Enjoying our favourite hobbies is an ideal way to stay mentally and physically active and protect our overall health. However, hobbies are also the best form of therapy for older people diagnosed with illness or who have a disabling condition.
When a caregiver uses hobbies in a routine to promote overall well-being in an older person, the practice is known as recreational therapy.
What is recreational therapy?
Recreational therapy involves utilizing activity-based interventions to address a patient’s health needs. This practical, holistic approach promotes mental and physical health and well-being while enabling patients to participate in activities they enjoy. It has also been shown to reduce depression, increase cognitive skills, and improve socialization.
Recreational therapy can be used with other treatments that directly treat the diagnoses. For example, recreational therapy isn’t designed to cure a mobility issue. However, it can help the person live a joyful, fulfilled life despite their condition.
These programs can be carried out in almost any care-based setting, including within the older person’s home. We believe that therapies are most effective when conducted in a safe, familiar home environment where the person has lived for decades.
Types of activities in recreational therapy
Activity-based recreational therapy encompasses a wide range of interests. It can be modified to suit the person’s lifestyle and mobility requirements. Here are six examples of recreational therapy activities that help improve the health and well-being of your older loved one:
Arts & crafts
Recreational therapy can include arts & crafts so the older adult can express themselves creatively. Activities such as drawing, painting, sculpting, knitting, or creating something using wood, cardboard, and other materials help mentally and physically stimulate the person and provide a sense of accomplishment once the artwork is completed.
Activities that challenge the mind, such as crossword puzzles, riddles, logic puzzles, and sudoku, are stimulating for older adults. Brain exercises require strong attention, memory, and visual and spatial processing skills, thus helping to ward off cognitive decline associated with Alzheimer’s disease and dementia.
Cooking and baking
Many older people, especially if they live alone, cease cooking for themselves, even if they cooked every day in the past. Cooking and baking are highly effective parts of recreational therapy, as they stimulate all five senses. Try a new healthy recipe or an old family favourite with your loved one and enjoy the delicious rewards together afterward!
Getting out of the house for light physical activity is another critical part of recreational therapy. Hiking, walking, swimming, biking, birdwatching, and light gardening are all excellent ways to increase energy levels, improve muscle strength, optimize balance, and boost mood. Even going to a local café to enjoy coffee is beneficial to the person’s well-being.
Listening to music is one of the easiest ways to reduce stress and promote cognitive function. Music memories are typically stored in a different part of the brain affected by Alzheimer’s disease and dementia, so listening to music or singing and dancing are all excellent ways to trigger happy memories and improve mood. If your loved one plays an instrument, encourage them to hold “concerts” for friends and family alone or with other musicians for improved socialization.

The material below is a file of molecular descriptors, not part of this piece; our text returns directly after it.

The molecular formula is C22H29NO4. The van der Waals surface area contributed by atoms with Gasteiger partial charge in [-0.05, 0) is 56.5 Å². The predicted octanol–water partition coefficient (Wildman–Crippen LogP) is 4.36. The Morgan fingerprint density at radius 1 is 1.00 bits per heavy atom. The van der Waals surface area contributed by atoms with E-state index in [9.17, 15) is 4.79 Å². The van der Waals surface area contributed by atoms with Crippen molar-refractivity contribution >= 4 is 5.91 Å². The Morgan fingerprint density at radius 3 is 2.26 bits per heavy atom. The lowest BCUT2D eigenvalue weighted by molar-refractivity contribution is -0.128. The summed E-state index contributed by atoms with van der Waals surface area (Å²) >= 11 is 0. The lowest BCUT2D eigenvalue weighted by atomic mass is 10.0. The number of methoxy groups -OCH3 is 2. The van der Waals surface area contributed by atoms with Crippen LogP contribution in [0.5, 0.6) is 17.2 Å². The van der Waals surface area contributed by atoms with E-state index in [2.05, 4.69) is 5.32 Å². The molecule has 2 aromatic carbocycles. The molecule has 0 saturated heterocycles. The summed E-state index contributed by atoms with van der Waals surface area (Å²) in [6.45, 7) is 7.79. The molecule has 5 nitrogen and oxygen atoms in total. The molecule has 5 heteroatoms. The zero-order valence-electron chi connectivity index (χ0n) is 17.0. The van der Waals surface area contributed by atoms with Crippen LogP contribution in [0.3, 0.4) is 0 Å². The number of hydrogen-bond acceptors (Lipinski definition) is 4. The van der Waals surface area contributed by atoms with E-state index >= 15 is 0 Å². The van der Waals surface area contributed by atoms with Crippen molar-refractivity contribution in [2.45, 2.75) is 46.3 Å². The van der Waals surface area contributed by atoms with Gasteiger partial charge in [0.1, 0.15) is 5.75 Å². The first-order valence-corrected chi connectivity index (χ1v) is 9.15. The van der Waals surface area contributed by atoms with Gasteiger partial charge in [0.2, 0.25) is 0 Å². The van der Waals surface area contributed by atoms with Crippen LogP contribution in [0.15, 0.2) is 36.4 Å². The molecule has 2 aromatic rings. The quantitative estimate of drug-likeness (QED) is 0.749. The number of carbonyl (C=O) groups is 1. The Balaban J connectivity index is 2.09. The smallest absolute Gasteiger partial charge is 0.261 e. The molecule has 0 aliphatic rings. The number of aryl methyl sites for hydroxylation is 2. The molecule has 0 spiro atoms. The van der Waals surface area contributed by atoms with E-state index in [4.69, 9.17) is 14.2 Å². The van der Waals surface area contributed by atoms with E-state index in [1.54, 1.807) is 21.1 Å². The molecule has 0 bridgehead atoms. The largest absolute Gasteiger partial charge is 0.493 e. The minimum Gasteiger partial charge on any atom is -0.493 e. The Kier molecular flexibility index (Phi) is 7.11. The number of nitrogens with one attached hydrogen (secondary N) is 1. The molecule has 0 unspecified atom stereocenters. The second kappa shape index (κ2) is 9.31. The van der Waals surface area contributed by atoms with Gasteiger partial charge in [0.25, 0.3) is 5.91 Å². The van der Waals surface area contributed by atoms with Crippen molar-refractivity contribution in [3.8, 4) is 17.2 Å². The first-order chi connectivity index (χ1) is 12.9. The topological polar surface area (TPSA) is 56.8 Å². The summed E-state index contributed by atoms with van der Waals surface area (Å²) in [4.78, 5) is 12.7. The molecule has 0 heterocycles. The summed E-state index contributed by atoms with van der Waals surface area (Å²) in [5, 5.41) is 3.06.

Developing a relationship with a pet is a rewarding experience for anyone. However, for older adults who feel lonely or have difficulty socializing, pet therapy can help reduce stress and signs of depression. If your older loved one can’t manage a pet full-time, consider bringing a dog or cat into their home regularly for some bonding time, or take advantage of a dog therapy program.
The benefits of recreational therapy
Ultimately, recreational therapy is a valuable tool that brings your older loved one significant benefits that can positively that can impact their overall quality of life, including:
Improved physical health
Physical activity through recreational therapy can help preserve strength, flexibility, and mobility, which can help ward off the onset of arthritis, osteoporosis, and other age-related conditions.
Better Mental Health
Recreational therapy activities can also support mental health by reducing stress, anxiety, and symptoms of depression. They also improve mood by providing a renewed sense of joy and purpose.
Enhanced cognitive function
Mentally-stimulating activities help exercise the brain and improve memory, thereby slowing down the progression of Alzheimer’s disease and dementia symptoms.
Many of these activities can involve family, friends, or groups, providing many opportunities to interact with others. This can help reduce feelings of loneliness and isolation that can lead to depression.
Try some of these recreational therapy activities with your elderly loved one to help them lead happier and healthier lives. If you need help designing a program or support when implementing it, CareHop’s team of professional caregivers is just a phone call away.
Quality in-home elder care services in Etobicoke, Mississauga, and Brampton
CareHop specializes in providing safe, quality eldercare services when you need a helping hand. Our goal is to bring peace of mind to families while protecting their loved one’s health and well-being.
We specialize in professional in-home nursing care, PSW services, and Alzheimer’s disease and dementia care that focuses on your loved one’s needs and helps them have a great day every day. We can also help design or implement an older relative’s recreational therapy program with a priority on safety, respect, and fun.
Contact us today for a free, no-obligation discussion to discover how we can help you.